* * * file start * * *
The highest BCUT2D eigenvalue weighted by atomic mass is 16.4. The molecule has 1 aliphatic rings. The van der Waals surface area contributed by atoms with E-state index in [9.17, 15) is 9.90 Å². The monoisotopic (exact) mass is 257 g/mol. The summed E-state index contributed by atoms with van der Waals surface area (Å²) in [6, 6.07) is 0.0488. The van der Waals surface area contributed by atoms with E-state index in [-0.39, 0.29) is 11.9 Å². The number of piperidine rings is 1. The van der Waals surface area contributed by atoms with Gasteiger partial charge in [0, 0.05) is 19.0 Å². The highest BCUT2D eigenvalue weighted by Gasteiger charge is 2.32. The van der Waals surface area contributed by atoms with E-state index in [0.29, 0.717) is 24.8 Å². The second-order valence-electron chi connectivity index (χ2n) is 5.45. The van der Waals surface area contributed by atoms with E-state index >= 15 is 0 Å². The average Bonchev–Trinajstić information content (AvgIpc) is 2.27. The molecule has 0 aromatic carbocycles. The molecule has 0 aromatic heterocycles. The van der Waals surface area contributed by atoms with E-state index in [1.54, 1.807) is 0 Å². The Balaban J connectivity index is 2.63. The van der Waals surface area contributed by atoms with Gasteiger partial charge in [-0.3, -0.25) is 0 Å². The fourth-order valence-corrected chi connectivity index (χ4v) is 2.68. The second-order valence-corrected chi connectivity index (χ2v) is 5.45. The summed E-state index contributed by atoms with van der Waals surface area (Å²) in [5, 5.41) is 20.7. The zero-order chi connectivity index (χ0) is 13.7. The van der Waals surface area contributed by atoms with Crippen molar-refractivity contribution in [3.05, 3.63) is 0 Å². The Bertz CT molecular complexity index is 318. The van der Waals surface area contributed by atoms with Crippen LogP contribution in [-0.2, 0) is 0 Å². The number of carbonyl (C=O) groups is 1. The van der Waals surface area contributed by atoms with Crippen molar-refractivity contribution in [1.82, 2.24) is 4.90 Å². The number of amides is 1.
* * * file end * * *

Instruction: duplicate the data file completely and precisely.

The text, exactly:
The highest BCUT2D eigenvalue weighted by atomic mass is 16.4. The molecule has 1 aliphatic rings. The van der Waals surface area contributed by atoms with E-state index in [9.17, 15) is 9.90 Å². The monoisotopic (exact) mass is 257 g/mol. The summed E-state index contributed by atoms with van der Waals surface area (Å²) in [6, 6.07) is 0.0488. The van der Waals surface area contributed by atoms with E-state index in [-0.39, 0.29) is 11.9 Å². The number of piperidine rings is 1. The van der Waals surface area contributed by atoms with Gasteiger partial charge in [0, 0.05) is 19.0 Å². The highest BCUT2D eigenvalue weighted by Gasteiger charge is 2.32. The van der Waals surface area contributed by atoms with E-state index in [0.29, 0.717) is 24.8 Å². The second-order valence-electron chi connectivity index (χ2n) is 5.45. The van der Waals surface area contributed by atoms with E-state index >= 15 is 0 Å². The average Bonchev–Trinajstić information content (AvgIpc) is 2.27. The molecule has 0 aromatic carbocycles. The molecule has 0 aromatic heterocycles. The van der Waals surface area contributed by atoms with E-state index in [1.54, 1.807) is 0 Å². The Balaban J connectivity index is 2.63. The van der Waals surface area contributed by atoms with Gasteiger partial charge in [-0.3, -0.25) is 0 Å². The fourth-order valence-corrected chi connectivity index (χ4v) is 2.68. The second-order valence-corrected chi connectivity index (χ2v) is 5.45. The summed E-state index contributed by atoms with van der Waals surface area (Å²) in [5, 5.41) is 20.7. The zero-order chi connectivity index (χ0) is 13.7. The van der Waals surface area contributed by atoms with Crippen molar-refractivity contribution in [3.05, 3.63) is 0 Å². The Bertz CT molecular complexity index is 318. The van der Waals surface area contributed by atoms with Crippen LogP contribution in [-0.2, 0) is 0 Å². The number of carbonyl (C=O) groups is 1. The van der Waals surface area contributed by atoms with Crippen molar-refractivity contribution in [1.82, 2.24) is 4.90 Å². The number of amides is 1.